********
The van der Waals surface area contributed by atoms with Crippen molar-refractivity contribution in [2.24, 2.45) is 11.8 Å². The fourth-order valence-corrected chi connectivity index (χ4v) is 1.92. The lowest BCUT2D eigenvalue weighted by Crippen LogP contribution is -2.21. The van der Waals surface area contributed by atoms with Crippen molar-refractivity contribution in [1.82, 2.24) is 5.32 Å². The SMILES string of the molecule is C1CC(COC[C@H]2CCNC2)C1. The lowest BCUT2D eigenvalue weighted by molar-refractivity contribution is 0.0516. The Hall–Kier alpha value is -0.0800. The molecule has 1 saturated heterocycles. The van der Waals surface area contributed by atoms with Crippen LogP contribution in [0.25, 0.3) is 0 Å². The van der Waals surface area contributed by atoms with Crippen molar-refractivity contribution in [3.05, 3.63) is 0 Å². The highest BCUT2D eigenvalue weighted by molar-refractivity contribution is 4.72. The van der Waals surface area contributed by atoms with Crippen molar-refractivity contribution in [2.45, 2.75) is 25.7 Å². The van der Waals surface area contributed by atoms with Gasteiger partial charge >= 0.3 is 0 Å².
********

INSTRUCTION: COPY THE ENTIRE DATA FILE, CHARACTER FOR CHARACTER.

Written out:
The van der Waals surface area contributed by atoms with Crippen molar-refractivity contribution in [2.24, 2.45) is 11.8 Å². The fourth-order valence-corrected chi connectivity index (χ4v) is 1.92. The lowest BCUT2D eigenvalue weighted by Crippen LogP contribution is -2.21. The van der Waals surface area contributed by atoms with Crippen molar-refractivity contribution in [1.82, 2.24) is 5.32 Å². The SMILES string of the molecule is C1CC(COC[C@H]2CCNC2)C1. The lowest BCUT2D eigenvalue weighted by molar-refractivity contribution is 0.0516. The Hall–Kier alpha value is -0.0800. The molecule has 1 saturated heterocycles. The van der Waals surface area contributed by atoms with Crippen LogP contribution in [0.25, 0.3) is 0 Å². The van der Waals surface area contributed by atoms with Crippen molar-refractivity contribution in [3.05, 3.63) is 0 Å². The highest BCUT2D eigenvalue weighted by molar-refractivity contribution is 4.72. The van der Waals surface area contributed by atoms with Crippen molar-refractivity contribution in [2.45, 2.75) is 25.7 Å². The van der Waals surface area contributed by atoms with Gasteiger partial charge >= 0.3 is 0 Å².